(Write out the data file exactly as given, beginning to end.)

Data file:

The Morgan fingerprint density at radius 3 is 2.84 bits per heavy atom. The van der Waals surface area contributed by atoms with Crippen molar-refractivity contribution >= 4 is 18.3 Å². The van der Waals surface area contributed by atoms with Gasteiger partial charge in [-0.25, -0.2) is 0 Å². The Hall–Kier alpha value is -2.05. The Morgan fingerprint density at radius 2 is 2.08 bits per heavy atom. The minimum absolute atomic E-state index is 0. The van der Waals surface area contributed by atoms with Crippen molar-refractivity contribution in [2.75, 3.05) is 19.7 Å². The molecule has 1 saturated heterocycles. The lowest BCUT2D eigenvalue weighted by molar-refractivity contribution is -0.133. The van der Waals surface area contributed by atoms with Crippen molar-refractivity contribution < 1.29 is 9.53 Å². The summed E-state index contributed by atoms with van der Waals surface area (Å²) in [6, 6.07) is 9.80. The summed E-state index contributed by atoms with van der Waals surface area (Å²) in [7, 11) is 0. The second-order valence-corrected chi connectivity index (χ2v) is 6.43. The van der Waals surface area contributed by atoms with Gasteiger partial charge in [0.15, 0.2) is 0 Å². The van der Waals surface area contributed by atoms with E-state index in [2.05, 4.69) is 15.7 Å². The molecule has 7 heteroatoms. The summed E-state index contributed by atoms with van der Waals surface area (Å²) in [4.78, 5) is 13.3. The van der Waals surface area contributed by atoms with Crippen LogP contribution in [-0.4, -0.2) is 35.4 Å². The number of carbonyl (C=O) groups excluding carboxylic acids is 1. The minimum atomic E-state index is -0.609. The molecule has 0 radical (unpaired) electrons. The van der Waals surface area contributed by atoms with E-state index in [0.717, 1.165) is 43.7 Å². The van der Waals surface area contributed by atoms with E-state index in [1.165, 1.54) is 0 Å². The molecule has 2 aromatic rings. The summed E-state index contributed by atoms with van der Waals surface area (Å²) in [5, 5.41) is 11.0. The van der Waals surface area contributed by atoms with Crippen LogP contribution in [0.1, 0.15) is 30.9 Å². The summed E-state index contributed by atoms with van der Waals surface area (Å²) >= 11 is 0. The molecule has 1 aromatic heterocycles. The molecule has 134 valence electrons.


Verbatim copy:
The Morgan fingerprint density at radius 3 is 2.84 bits per heavy atom. The van der Waals surface area contributed by atoms with Crippen molar-refractivity contribution >= 4 is 18.3 Å². The van der Waals surface area contributed by atoms with Gasteiger partial charge in [-0.25, -0.2) is 0 Å². The Hall–Kier alpha value is -2.05. The Morgan fingerprint density at radius 2 is 2.08 bits per heavy atom. The minimum absolute atomic E-state index is 0. The van der Waals surface area contributed by atoms with Crippen molar-refractivity contribution in [2.75, 3.05) is 19.7 Å². The molecule has 1 saturated heterocycles. The lowest BCUT2D eigenvalue weighted by molar-refractivity contribution is -0.133. The van der Waals surface area contributed by atoms with Crippen molar-refractivity contribution < 1.29 is 9.53 Å². The summed E-state index contributed by atoms with van der Waals surface area (Å²) in [6, 6.07) is 9.80. The summed E-state index contributed by atoms with van der Waals surface area (Å²) in [7, 11) is 0. The second-order valence-corrected chi connectivity index (χ2v) is 6.43. The van der Waals surface area contributed by atoms with Gasteiger partial charge in [0.15, 0.2) is 0 Å². The van der Waals surface area contributed by atoms with E-state index in [2.05, 4.69) is 15.7 Å². The molecule has 7 heteroatoms. The summed E-state index contributed by atoms with van der Waals surface area (Å²) in [4.78, 5) is 13.3. The van der Waals surface area contributed by atoms with Crippen LogP contribution in [-0.4, -0.2) is 35.4 Å². The number of carbonyl (C=O) groups excluding carboxylic acids is 1. The minimum atomic E-state index is -0.609. The molecule has 0 radical (unpaired) electrons. The van der Waals surface area contributed by atoms with E-state index in [0.717, 1.165) is 43.7 Å². The van der Waals surface area contributed by atoms with E-state index in [1.165, 1.54) is 0 Å². The molecule has 2 aromatic rings. The summed E-state index contributed by atoms with van der Waals surface area (Å²) in [5, 5.41) is 11.0. The van der Waals surface area contributed by atoms with Crippen LogP contribution in [0.1, 0.15) is 30.9 Å². The summed E-state index contributed by atoms with van der Waals surface area (Å²) >= 11 is 0. The molecule has 1 aromatic heterocycles. The molecule has 134 valence electrons.